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By in California MMJ Law, News Comments Off on CALIFORNIA CODE OF REGULATIONS TITLE 16 DIVISION 42. BUREAU OF CANNABIS CONTROL

CALIFORNIA CODE OF REGULATIONS TITLE 16 DIVISION 42. BUREAU OF CANNABIS CONTROL

BUREAU OF CANNABIS CONTROL
PROPOSED TEXT OF REGULATIONS
The following is new text to be added to the California Code of Regulations

 

For the purposes of this division, the definitions in this section shall govern the construction of
this division unless otherwise indicated.
(a) “Act” means the Medicinal and Adult-Use Cannabis Regulation and Safety Act.
(b) “Bureau” means the Bureau of Cannabis Control, previously named the Bureau of Marijuana
Control, Bureau of Medical Cannabis Regulation, and Bureau of Medical Marijuana Regulation.
(c) “Cannabis goods” means cannabis, including dried flower, and products containing cannabis.
(d) “Cannabis waste” means waste that is not hazardous waste, as defined in Public Resources
Code section 40141, that contains cannabis and that has been made unusable and unrecognizable
in the manner prescribed in sections 5054 and 5055 of this division.

Read Full Regulations: http://www.bcc.ca.gov

 

By in California MMJ Law, News Comments Off on BANKING ACCESS STRATEGIES FOR CANNABIS-RELATED BUSINESSES

BANKING ACCESS STRATEGIES FOR CANNABIS-RELATED BUSINESSES

A Report From the State Treasurer’s Cannabis Banking Working Group.

Lack of access to banking services that are taken for granted by other legal businesses—opening accounts, writing checks, accepting credit cards, transferring money—forces cannabis businesses to deal in large amounts of cash, which makes them targets for assaults and puts the general public in danger. Security and procedural concerns about handling massive amounts of cash also create a nightmare for state and local government revenue-collecting agencies. In addition, the inability of cannabis operations to get banking services means that many of them may remain in the underground economy and not become transparent, regulated, tax-paying businesses, as California
voters intended.

Faced with these concerns, late last year I directed the staff of the State Treasurer’s Office to carry out research and develop recommendations on strategies to address the cannabis banking conundrum. As the state’s banker, I felt an obligation to fulfill the wishes of the voters when they passed Proposition 64 in November 2016.

Read Full Report: http://www.treasurer.ca.gov

By in California MMJ Law, Federal MMJ Law, News Comments Off on Regulating the Safety of Cannabis-Infused Foods: Alternatives to Prohibition – By Ross Gordon November 1, 2017 Prepared on behalf of Therapy Tonics & Provisoins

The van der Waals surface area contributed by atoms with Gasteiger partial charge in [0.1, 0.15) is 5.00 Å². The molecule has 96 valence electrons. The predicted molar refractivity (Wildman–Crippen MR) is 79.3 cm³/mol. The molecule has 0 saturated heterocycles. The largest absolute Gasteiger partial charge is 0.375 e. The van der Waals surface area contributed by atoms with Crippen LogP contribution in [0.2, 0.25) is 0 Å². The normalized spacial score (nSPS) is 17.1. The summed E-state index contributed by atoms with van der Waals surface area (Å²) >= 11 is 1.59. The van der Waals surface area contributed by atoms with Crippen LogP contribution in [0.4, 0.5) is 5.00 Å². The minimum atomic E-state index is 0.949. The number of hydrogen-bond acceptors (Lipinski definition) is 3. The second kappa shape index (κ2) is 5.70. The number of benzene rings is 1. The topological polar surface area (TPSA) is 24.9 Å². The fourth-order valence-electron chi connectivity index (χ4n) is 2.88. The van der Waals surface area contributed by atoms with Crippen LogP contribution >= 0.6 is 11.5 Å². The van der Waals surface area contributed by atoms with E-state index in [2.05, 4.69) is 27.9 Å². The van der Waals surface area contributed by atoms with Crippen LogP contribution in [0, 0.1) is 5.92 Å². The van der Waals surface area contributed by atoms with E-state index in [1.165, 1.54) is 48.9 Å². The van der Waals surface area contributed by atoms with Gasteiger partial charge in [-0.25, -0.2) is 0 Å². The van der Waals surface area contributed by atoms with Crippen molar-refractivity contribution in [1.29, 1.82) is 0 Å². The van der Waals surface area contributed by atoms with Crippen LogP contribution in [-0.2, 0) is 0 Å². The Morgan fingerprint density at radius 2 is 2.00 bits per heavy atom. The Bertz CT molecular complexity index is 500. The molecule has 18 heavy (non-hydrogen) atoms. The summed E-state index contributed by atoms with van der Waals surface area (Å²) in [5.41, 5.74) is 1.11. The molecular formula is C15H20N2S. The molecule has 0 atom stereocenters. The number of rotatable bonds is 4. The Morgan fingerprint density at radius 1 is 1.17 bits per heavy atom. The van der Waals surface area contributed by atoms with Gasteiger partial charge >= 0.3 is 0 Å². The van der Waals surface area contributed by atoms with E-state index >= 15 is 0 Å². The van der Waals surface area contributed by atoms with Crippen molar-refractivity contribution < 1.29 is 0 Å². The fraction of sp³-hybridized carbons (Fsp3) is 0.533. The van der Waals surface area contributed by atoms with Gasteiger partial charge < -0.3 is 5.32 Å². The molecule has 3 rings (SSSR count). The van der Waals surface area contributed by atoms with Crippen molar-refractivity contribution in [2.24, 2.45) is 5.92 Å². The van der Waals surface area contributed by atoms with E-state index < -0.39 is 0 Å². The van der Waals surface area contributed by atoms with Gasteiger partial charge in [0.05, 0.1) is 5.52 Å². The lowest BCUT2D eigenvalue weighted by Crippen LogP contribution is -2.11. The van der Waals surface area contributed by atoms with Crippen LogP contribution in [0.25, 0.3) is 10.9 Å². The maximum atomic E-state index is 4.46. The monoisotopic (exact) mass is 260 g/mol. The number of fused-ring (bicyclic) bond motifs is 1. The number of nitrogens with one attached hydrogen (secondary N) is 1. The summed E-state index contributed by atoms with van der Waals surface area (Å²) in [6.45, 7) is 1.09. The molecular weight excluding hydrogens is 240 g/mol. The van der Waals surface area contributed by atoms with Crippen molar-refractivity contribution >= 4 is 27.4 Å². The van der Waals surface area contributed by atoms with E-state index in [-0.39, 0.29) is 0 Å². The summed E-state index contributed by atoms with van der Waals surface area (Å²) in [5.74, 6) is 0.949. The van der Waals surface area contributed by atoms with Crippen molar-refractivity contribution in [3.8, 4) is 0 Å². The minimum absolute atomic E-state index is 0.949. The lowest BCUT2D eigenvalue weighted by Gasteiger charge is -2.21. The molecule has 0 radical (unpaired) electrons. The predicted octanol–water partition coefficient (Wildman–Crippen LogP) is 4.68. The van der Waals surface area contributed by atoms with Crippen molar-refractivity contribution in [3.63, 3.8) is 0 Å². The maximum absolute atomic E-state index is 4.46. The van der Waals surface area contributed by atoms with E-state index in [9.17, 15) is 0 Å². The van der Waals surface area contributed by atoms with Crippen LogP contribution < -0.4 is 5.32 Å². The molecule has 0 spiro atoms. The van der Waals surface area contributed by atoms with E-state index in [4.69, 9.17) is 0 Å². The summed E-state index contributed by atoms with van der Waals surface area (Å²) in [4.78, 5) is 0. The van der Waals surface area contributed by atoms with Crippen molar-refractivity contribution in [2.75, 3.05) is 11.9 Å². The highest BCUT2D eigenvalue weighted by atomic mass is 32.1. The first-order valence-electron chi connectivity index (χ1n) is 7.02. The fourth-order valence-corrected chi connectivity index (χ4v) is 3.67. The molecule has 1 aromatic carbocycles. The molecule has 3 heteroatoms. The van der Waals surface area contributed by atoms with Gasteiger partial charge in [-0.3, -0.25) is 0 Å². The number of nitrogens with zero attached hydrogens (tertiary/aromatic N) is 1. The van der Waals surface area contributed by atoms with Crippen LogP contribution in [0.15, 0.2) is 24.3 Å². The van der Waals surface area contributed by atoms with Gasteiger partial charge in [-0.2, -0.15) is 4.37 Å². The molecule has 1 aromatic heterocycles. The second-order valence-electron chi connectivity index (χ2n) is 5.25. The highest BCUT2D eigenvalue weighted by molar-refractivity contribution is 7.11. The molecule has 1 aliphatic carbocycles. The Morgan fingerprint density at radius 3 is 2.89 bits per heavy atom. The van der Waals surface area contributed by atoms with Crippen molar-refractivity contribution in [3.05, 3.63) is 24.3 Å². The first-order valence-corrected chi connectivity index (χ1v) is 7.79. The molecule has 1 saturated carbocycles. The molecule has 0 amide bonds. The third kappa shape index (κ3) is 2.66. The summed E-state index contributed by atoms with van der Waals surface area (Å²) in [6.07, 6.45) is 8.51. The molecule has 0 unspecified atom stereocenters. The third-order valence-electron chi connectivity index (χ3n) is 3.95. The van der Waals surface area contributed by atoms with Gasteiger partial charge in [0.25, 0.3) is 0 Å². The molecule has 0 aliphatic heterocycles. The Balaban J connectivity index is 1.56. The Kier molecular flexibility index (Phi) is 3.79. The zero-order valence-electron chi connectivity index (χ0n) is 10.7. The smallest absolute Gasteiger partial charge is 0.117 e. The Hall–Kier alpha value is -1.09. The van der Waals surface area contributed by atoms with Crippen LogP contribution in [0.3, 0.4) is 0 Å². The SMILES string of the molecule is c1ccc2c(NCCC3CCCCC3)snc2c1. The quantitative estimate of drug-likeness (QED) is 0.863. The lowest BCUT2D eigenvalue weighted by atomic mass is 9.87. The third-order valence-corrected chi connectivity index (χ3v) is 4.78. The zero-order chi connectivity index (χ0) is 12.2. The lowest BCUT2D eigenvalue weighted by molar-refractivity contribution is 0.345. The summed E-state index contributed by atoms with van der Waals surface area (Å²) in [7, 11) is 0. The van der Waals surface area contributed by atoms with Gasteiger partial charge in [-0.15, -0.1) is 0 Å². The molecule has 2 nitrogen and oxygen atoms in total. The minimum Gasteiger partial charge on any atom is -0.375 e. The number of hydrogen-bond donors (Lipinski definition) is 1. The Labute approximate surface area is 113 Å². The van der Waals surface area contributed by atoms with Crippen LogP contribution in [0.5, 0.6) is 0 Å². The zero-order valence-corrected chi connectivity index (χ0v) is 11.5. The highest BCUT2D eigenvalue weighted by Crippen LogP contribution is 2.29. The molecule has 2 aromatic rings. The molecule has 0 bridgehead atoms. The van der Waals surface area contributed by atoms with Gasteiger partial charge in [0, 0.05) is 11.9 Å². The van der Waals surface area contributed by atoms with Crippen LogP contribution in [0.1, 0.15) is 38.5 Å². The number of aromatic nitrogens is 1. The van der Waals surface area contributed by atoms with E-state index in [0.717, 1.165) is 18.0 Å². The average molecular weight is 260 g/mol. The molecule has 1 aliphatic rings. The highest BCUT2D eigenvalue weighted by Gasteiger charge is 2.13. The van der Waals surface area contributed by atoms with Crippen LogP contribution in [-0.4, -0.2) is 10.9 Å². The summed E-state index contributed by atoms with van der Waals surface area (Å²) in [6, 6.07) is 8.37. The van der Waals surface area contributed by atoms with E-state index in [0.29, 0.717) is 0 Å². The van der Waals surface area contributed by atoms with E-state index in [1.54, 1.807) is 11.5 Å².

Regulating the Safety of Cannabis-Infused Foods: Alternatives to Prohibition – By Ross Gordon November 1, 2017 Prepared on behalf of Therapy Tonics & Provisoins

Executive Summary

Proposed regulations released by California’s Manufactured Cannabis Safety Branch in April 2017 included a blanket prohibition on potentially hazardous foods (PHFs), including refrigerated products, low-acid canned foods, juices, perishable baked goods, meats, dairy, and seafood. As the MCSB prepares to release emergency regulations in November 2017, this paper seeks to inform an alternative solution that effectively regulates, rather than bans, cannabis-infused PHFs. A review of regulatory systems in Oregon and Colorado finds precedent for the effective regulation of cannabis PHF products, and a review of California’s existing regulatory structures for conventional foods finds that California already possesses the key resources necessary to effectively regulate cannabis food safety. This paper suggests that MCSB should emulate Oregon’s approach by applying California’s existing food safety framework to the regulation of cannabis PHFs.

Read Full Proposal: https://therapytonics.com//wp-content/uploads/2017/11/Regulating-Safety-of-Cannabis-Infused-Foods.pdf

By in Federal MMJ Law, News Comments Off on The drug industry’s triumph over the DEA

The drug industry’s triumph over the DEA

A handful of members of Congress, allied with the nation’s major drug distributors, prevailed upon the DEA and the Justice Department to agree to a more industry-friendly law, undermining efforts to stanch the flow of pain pills, according to an investigation by The Washington Post and “60 Minutes.” The DEA had opposed the effort for years.

The law was the crowning achievement of a multifaceted campaign by the drug industry to weaken aggressive DEA enforcement efforts against drug distribution companies that were supplying corrupt doctors and pharmacists who peddled narcotics to the black market. The industry worked behind the scenes with lobbyists and key members of Congress, pouring more than a million dollars into their election campaigns.

Read Full Article: https://www.washingtonpost.com

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